Fayra winked at her brother and led the way to the door of the Frog and Forks. Inside, the tavern was very much like any other tavern in any other city. Patrons sat at tables scattered throughout the room, some playing cards or dice. Stools lined the splintered and stained bar. Shelves stacked with bottles of every shape and color lined the wall behind the bar. A pot of something bubbled over a fire in the small hearth at the far end. Most of the light came from a handful of short, fat candles placed about the room.
“Hauflins! As I live an’ breathe.” The obese human behind the bar put down the grimy rag he had been using to clean glasses and squinted in the dim candlelight. “We don’ get many a’ yer kind ‘round ‘ere. If only Master Forks was about.”
Hauflins have a reputation among members of the other races. Most consider them nuisances, always underfoot or sticking their noses where they don’t belong. They also have a reputation for sticking their nimble little fingers where they don’t belong. Many consider the entire race to be nothing more than grifters, tramps, and thieves. While not feared or shunned like trolls or the goblin races, it says a lot about a place that openly welcomes a hauflin.
Fayra hopped up on an empty stool and leaned across the bar. Flashing her biggest, brightest smile, she asked: “You wouldn’t be Toliver, by any chance? Our Uncle Carrow always spoke very highly of a barkeep at the Frog and Forks called Toliver.”
“Tha’s me,” the barkeep said. He smiled a toothless smile. “I know Carrow. He taught me how ta play Sticks an’ Stones.”
Their uncle always loved that game. He never went anywhere without a deck of playing card and dice, just in case.
“I’m Fayra and this is my brother Farris. We need help, Toliver. Can you help us? For Carrow.”
Farris knew the large barkeep was going to help. He wasn’t sure if it was because he was naturally gregarious, genuinely liked hauflins, or, like so many men before him, was simply swayed by his sister’s smile and well-tied bodice.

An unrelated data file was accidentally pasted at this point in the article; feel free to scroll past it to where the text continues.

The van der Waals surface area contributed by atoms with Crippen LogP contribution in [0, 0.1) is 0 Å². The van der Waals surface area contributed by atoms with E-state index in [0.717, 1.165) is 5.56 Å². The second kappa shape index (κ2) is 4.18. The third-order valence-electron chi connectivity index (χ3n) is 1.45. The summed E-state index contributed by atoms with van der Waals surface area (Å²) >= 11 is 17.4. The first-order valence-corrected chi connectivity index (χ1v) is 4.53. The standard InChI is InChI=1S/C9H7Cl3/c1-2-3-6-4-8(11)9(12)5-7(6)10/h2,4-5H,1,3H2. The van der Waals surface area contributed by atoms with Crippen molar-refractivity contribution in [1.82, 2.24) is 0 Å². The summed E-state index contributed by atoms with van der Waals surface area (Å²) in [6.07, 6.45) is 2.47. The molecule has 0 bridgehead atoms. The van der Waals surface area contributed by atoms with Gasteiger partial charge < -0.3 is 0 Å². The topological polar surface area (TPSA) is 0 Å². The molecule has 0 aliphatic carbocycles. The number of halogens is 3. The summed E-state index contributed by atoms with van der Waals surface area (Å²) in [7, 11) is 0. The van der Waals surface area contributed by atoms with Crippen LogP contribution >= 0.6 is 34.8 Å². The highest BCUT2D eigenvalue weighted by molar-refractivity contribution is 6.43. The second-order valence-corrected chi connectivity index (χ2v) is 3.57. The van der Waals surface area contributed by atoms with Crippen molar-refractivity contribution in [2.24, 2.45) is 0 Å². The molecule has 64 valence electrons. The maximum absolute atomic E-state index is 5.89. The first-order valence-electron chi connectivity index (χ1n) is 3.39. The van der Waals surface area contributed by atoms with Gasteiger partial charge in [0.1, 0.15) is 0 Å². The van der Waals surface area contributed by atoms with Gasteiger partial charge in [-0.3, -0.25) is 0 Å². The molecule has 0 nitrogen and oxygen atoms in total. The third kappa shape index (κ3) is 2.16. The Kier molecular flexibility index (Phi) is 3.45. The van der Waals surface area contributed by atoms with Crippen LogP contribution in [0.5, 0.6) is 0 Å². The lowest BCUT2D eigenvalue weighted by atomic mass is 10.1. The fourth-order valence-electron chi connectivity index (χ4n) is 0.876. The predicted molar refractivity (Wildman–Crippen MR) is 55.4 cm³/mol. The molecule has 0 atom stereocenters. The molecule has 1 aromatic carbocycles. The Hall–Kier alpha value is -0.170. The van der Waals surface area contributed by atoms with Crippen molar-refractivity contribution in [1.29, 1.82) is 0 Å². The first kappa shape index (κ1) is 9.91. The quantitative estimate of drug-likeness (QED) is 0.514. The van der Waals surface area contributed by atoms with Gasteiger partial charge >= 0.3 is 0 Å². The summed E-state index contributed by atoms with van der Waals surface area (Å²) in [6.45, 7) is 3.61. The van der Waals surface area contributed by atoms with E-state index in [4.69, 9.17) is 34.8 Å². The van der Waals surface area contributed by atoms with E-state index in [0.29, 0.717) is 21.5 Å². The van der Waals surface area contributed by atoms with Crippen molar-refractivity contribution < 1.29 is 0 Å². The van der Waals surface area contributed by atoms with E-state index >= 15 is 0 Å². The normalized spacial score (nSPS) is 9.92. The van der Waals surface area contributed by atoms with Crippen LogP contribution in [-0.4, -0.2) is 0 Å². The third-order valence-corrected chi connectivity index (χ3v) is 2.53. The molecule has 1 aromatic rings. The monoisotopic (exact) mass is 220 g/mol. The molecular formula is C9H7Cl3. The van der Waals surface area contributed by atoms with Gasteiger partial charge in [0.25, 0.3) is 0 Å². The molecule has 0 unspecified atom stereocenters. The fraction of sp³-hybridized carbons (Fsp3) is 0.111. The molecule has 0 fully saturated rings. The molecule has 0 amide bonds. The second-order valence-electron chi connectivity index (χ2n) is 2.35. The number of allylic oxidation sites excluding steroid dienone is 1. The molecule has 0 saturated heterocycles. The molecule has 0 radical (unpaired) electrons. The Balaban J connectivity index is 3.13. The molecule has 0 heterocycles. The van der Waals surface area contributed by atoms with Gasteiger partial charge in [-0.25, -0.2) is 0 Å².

“We’re looking for someone,” Fayra was saying. She had climbed up and was sitting on the edge of the bar, leaning close to the awestruck Toliver. “A powerful man named Sekk. Boltus Sekk. Do you know him?”
Farris had never seen an army lay siege to a city, but he was sure that siege towers and trebuchets were nowhere near as effective against brick and stone as his sister was against this poor slob’s defenses.
“Boltus Sekk is one of da city’s most important people,” Toliver said. “He owns most of da middle ring. Very important. Very rich. Very powerful.”
Toliver told them that Sekk lives in a villa on the edge of the Lake of Swans in the Eastern District of the inner ring. He didn’t know which villa, exactly, but he did have one important piece of information.
“Dwarfs,” Toliver said. “Sekk’s personal guard are all dwarfs. Says dwarfs are da only fighters worth da name. Lotta dem drink here. I think dey must be related ta Bullfrog or somethin’.”
And with that, Fayra and Farris now knew how to find Boltus Sekk. All they had to do was get to the inner ring and find the villa guarded by an army of dwarf mercenaries. For his part, Toliver was rewarded with a kiss on the cheek and a silver coin.
“That was easy,” Farris said as he followed his sister out of the Frog and Forks.
“Told you it would be. And do you know why?”
Fayra nodded. “Wiles.”